He’s accused of downloading a Lionsgate film or films. But he he says he doesn’t now, and never has, shared anything with anyone.
When he first received a pair of emails from the two companies, he assumed he was under attack because of YouTube videos he’d posted. He was wrong. It wasn’t the YouTube items. So what film, or films, is he supposed to have downloaded?
He doesn’t know.
But this kind of thing is commonplace in the US and Canada with the companies concerned using unproven claims to victimise people who’ve never been shown to have done anything wrong. And the companies, such as BayTSP, do it with impunity.
Across the border, recently, “Comcast sent out an infringement notice to an innocent subscriber because their administration was not up-to-date,” says TorrentFreak, going on:
“Dave Satz wrote in to inform us that one of his friends was served with a DMCA takedown notice a few weeks ago. His friend, John Aprigliano (right), had allegedly downloaded a CAM release of ‘Cadillac Records’, without ever having heard of the movie.”
In our first post on the Wayne Nagy farce, speaking of the Rogers end of it, “This is a standard ‘Notice and Notice’ item and has little weight of law in Canada at this time, unless Lionsgate Films actually bring suit in a Canadian jurisdiction,” said p2pnet reader sb, going on:
“It’s simply a notification that Rogers has forwarded to you. Historically Rogers has done absolutely nothing about these other than forward them.”
Forwarded to the wrong person
The Aprigliano case is just as egregious.
“Although these takedown notices are just a formality and intended to scare the recipient, John decided to contact his ISP and ask for clarification,” says TorrentFreak. “After four calls to Comcast support the truth came out.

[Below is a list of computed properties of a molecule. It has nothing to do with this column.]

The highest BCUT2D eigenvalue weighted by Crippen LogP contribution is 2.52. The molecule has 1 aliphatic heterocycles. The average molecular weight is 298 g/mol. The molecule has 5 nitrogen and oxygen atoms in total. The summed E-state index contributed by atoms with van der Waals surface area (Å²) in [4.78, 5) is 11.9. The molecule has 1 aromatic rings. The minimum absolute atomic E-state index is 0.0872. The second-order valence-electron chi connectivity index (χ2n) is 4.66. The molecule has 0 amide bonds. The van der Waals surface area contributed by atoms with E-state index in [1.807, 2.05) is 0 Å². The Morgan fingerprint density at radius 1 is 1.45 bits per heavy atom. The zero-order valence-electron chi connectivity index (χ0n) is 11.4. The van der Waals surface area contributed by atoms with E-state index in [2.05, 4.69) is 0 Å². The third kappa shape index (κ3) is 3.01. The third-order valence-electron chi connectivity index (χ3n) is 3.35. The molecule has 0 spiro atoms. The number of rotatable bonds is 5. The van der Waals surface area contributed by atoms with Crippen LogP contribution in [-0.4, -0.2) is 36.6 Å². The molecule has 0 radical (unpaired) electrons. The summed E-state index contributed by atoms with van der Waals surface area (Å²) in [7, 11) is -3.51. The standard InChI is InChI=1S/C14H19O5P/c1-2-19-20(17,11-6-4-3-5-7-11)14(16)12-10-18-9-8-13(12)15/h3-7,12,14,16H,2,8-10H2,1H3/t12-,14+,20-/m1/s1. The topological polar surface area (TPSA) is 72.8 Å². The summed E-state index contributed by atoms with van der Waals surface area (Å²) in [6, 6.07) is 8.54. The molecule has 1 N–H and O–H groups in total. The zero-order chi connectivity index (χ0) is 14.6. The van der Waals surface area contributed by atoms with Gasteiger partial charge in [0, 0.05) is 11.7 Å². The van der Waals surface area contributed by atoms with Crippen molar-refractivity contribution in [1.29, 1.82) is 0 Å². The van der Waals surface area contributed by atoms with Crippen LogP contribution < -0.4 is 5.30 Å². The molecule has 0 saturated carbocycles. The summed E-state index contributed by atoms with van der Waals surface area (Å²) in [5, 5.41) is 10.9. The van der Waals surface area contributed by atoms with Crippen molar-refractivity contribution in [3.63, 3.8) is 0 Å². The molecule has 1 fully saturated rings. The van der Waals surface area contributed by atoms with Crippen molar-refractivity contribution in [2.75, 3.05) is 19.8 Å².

“The infringement notice was forwarded to the wrong person because the MAC-address of John`s old modem was still linked to his account. The Comcast techs eventually corrected the mistake, but this case yet again shows how inaccurate takedown notices can be.”
Concludes Aprigliano on aprigliano.org, after a blow-by-blow description of a long and painful telephone call with Comcast »»»
Lesson: though I have had the same IP number since October, this is not a defense (at least in their minds, because IP addresses change) against you infringing copyright. Your ONLY defense is your MAC address not being in the wrong place at the wrong time.
If you did actually did something wrong, take the hit, but NEVER ADMIT IT! EVER! This is along the lines of self-incrimination, you are never compelled to do so, even in a court of law. BUT if the MAC address is wrong, and this could be your only defense, YOU DID NOT DO IT. You could not have.
Warns Aprigliano, “where the ‘Techs’ may not take this seriously, you NEED to, regardless of how many phone calls it takes.
“This can come back to bite you in the ass.”
double-barrelled attack – BayTSP, Lionsgate, take on Wayne Nagy, January 29, 2009
YouTube videos – BayTSP goes after Canadian guitar maker, January 28, 2009
TorrentFreak – Comcast Labels Innocent Customer a Movie Pirate, January 30, 2009
aprigliano.org – What to do with a Comcast DMCA takedown notice (especially when you are innocent), January 1, 2009
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